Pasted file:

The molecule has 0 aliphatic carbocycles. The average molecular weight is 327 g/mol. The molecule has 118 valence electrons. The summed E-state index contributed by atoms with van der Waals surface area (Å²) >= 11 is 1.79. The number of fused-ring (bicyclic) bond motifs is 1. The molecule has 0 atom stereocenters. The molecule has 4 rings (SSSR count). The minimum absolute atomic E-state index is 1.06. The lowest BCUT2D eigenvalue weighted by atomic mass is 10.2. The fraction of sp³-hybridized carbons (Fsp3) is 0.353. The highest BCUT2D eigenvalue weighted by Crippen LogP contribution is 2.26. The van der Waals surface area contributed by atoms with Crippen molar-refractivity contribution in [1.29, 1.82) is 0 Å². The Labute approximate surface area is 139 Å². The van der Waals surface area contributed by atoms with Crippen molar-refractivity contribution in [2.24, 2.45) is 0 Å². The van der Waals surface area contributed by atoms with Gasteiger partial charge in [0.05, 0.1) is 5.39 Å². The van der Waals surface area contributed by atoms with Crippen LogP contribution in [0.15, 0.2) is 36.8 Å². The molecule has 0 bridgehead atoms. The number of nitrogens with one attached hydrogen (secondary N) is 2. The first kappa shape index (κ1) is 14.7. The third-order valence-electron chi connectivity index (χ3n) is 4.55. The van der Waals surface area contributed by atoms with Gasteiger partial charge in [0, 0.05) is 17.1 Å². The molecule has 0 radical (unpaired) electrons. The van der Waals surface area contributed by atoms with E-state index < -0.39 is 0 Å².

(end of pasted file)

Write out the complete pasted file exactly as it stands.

The molecule has 0 aliphatic carbocycles. The average molecular weight is 327 g/mol. The molecule has 118 valence electrons. The summed E-state index contributed by atoms with van der Waals surface area (Å²) >= 11 is 1.79. The number of fused-ring (bicyclic) bond motifs is 1. The molecule has 0 atom stereocenters. The molecule has 4 rings (SSSR count). The minimum absolute atomic E-state index is 1.06. The lowest BCUT2D eigenvalue weighted by atomic mass is 10.2. The fraction of sp³-hybridized carbons (Fsp3) is 0.353. The highest BCUT2D eigenvalue weighted by Crippen LogP contribution is 2.26. The van der Waals surface area contributed by atoms with Crippen molar-refractivity contribution in [1.29, 1.82) is 0 Å². The Labute approximate surface area is 139 Å². The van der Waals surface area contributed by atoms with Crippen molar-refractivity contribution in [2.24, 2.45) is 0 Å². The van der Waals surface area contributed by atoms with Gasteiger partial charge in [0.05, 0.1) is 5.39 Å². The van der Waals surface area contributed by atoms with Crippen LogP contribution in [0.15, 0.2) is 36.8 Å². The molecule has 0 bridgehead atoms. The number of nitrogens with one attached hydrogen (secondary N) is 2. The first kappa shape index (κ1) is 14.7. The third-order valence-electron chi connectivity index (χ3n) is 4.55. The van der Waals surface area contributed by atoms with Gasteiger partial charge in [0, 0.05) is 17.1 Å². The molecule has 0 radical (unpaired) electrons. The van der Waals surface area contributed by atoms with E-state index < -0.39 is 0 Å².